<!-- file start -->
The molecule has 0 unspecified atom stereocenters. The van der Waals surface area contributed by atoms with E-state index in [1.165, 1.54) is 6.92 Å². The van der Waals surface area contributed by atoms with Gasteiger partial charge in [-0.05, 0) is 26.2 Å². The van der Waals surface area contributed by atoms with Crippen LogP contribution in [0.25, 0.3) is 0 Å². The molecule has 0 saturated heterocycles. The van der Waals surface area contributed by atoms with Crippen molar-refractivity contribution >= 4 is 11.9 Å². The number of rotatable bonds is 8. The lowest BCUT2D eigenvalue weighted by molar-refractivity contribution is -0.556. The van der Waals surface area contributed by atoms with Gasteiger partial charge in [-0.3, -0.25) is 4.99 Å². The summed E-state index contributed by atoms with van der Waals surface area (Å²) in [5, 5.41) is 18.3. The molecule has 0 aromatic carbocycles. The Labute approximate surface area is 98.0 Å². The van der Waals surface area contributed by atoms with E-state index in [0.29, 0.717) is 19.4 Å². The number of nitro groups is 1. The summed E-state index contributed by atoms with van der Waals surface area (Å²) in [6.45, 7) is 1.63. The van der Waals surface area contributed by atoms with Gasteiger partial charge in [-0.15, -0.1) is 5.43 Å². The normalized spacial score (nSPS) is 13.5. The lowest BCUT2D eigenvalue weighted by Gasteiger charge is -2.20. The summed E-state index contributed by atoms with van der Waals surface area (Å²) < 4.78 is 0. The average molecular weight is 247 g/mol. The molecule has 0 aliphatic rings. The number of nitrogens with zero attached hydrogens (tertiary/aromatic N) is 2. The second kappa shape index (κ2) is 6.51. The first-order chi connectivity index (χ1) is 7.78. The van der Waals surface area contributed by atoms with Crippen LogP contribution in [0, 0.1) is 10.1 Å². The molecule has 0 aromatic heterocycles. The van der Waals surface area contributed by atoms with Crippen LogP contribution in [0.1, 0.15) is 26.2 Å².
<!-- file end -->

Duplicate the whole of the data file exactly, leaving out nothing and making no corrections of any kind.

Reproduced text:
The molecule has 0 unspecified atom stereocenters. The van der Waals surface area contributed by atoms with E-state index in [1.165, 1.54) is 6.92 Å². The van der Waals surface area contributed by atoms with Gasteiger partial charge in [-0.05, 0) is 26.2 Å². The van der Waals surface area contributed by atoms with Crippen LogP contribution in [0.25, 0.3) is 0 Å². The molecule has 0 saturated heterocycles. The van der Waals surface area contributed by atoms with Crippen molar-refractivity contribution >= 4 is 11.9 Å². The number of rotatable bonds is 8. The lowest BCUT2D eigenvalue weighted by molar-refractivity contribution is -0.556. The van der Waals surface area contributed by atoms with Gasteiger partial charge in [-0.3, -0.25) is 4.99 Å². The summed E-state index contributed by atoms with van der Waals surface area (Å²) in [5, 5.41) is 18.3. The molecule has 0 aromatic carbocycles. The Labute approximate surface area is 98.0 Å². The van der Waals surface area contributed by atoms with E-state index in [0.29, 0.717) is 19.4 Å². The number of nitro groups is 1. The summed E-state index contributed by atoms with van der Waals surface area (Å²) in [6.45, 7) is 1.63. The van der Waals surface area contributed by atoms with Gasteiger partial charge in [-0.15, -0.1) is 5.43 Å². The normalized spacial score (nSPS) is 13.5. The lowest BCUT2D eigenvalue weighted by Gasteiger charge is -2.20. The summed E-state index contributed by atoms with van der Waals surface area (Å²) < 4.78 is 0. The average molecular weight is 247 g/mol. The molecule has 0 aliphatic rings. The number of nitrogens with zero attached hydrogens (tertiary/aromatic N) is 2. The second kappa shape index (κ2) is 6.51. The first-order chi connectivity index (χ1) is 7.78. The van der Waals surface area contributed by atoms with Crippen LogP contribution in [0, 0.1) is 10.1 Å². The molecule has 0 aromatic heterocycles. The van der Waals surface area contributed by atoms with Crippen LogP contribution in [0.1, 0.15) is 26.2 Å².